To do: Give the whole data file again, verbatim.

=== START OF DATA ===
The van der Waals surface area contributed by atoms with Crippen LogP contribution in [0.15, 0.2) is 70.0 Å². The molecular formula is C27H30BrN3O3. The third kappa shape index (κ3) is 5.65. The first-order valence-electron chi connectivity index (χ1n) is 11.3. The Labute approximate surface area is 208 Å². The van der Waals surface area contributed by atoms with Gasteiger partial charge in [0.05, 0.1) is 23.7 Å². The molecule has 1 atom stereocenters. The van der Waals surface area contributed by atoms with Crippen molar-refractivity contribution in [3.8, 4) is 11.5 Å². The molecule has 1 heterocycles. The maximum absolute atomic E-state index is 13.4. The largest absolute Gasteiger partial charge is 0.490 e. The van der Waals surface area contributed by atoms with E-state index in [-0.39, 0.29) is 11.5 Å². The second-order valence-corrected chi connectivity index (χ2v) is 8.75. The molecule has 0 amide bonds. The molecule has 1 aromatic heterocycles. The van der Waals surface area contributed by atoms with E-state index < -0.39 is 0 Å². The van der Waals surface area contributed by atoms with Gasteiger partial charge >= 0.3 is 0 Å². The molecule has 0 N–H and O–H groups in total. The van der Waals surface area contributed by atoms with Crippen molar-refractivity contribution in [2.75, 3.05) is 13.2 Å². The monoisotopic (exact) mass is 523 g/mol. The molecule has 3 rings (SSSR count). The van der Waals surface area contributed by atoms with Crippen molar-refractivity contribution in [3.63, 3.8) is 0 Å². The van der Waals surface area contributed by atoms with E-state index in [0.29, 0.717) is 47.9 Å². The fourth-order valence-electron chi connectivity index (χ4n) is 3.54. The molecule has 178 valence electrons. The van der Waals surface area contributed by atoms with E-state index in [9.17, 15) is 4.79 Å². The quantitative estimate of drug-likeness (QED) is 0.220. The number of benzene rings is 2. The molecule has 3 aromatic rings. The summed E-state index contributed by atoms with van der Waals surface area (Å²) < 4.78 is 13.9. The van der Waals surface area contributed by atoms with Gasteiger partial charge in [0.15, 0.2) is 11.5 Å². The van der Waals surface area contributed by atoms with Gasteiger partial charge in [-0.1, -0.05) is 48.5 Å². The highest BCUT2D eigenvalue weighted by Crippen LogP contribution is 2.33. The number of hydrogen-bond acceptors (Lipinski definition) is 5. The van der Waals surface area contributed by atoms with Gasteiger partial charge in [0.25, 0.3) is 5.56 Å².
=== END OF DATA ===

The van der Waals surface area contributed by atoms with Crippen LogP contribution in [0.15, 0.2) is 70.0 Å². The molecular formula is C27H30BrN3O3. The third kappa shape index (κ3) is 5.65. The first-order valence-electron chi connectivity index (χ1n) is 11.3. The Labute approximate surface area is 208 Å². The van der Waals surface area contributed by atoms with Gasteiger partial charge in [0.05, 0.1) is 23.7 Å². The molecule has 1 atom stereocenters. The van der Waals surface area contributed by atoms with Crippen molar-refractivity contribution in [3.8, 4) is 11.5 Å². The molecule has 1 heterocycles. The maximum absolute atomic E-state index is 13.4. The largest absolute Gasteiger partial charge is 0.490 e. The van der Waals surface area contributed by atoms with E-state index in [-0.39, 0.29) is 11.5 Å². The second-order valence-corrected chi connectivity index (χ2v) is 8.75. The molecule has 0 amide bonds. The molecule has 1 aromatic heterocycles. The van der Waals surface area contributed by atoms with E-state index < -0.39 is 0 Å². The van der Waals surface area contributed by atoms with Gasteiger partial charge >= 0.3 is 0 Å². The molecule has 0 N–H and O–H groups in total. The van der Waals surface area contributed by atoms with Crippen molar-refractivity contribution in [2.75, 3.05) is 13.2 Å². The monoisotopic (exact) mass is 523 g/mol. The molecule has 3 rings (SSSR count). The van der Waals surface area contributed by atoms with Crippen molar-refractivity contribution in [3.63, 3.8) is 0 Å². The van der Waals surface area contributed by atoms with E-state index in [0.29, 0.717) is 47.9 Å². The fourth-order valence-electron chi connectivity index (χ4n) is 3.54. The molecule has 178 valence electrons. The van der Waals surface area contributed by atoms with E-state index in [9.17, 15) is 4.79 Å². The quantitative estimate of drug-likeness (QED) is 0.220. The number of benzene rings is 2. The molecule has 3 aromatic rings. The summed E-state index contributed by atoms with van der Waals surface area (Å²) < 4.78 is 13.9. The van der Waals surface area contributed by atoms with Gasteiger partial charge in [0.15, 0.2) is 11.5 Å². The van der Waals surface area contributed by atoms with Gasteiger partial charge in [-0.1, -0.05) is 48.5 Å². The highest BCUT2D eigenvalue weighted by Crippen LogP contribution is 2.33. The number of hydrogen-bond acceptors (Lipinski definition) is 5. The van der Waals surface area contributed by atoms with Gasteiger partial charge in [0.25, 0.3) is 5.56 Å².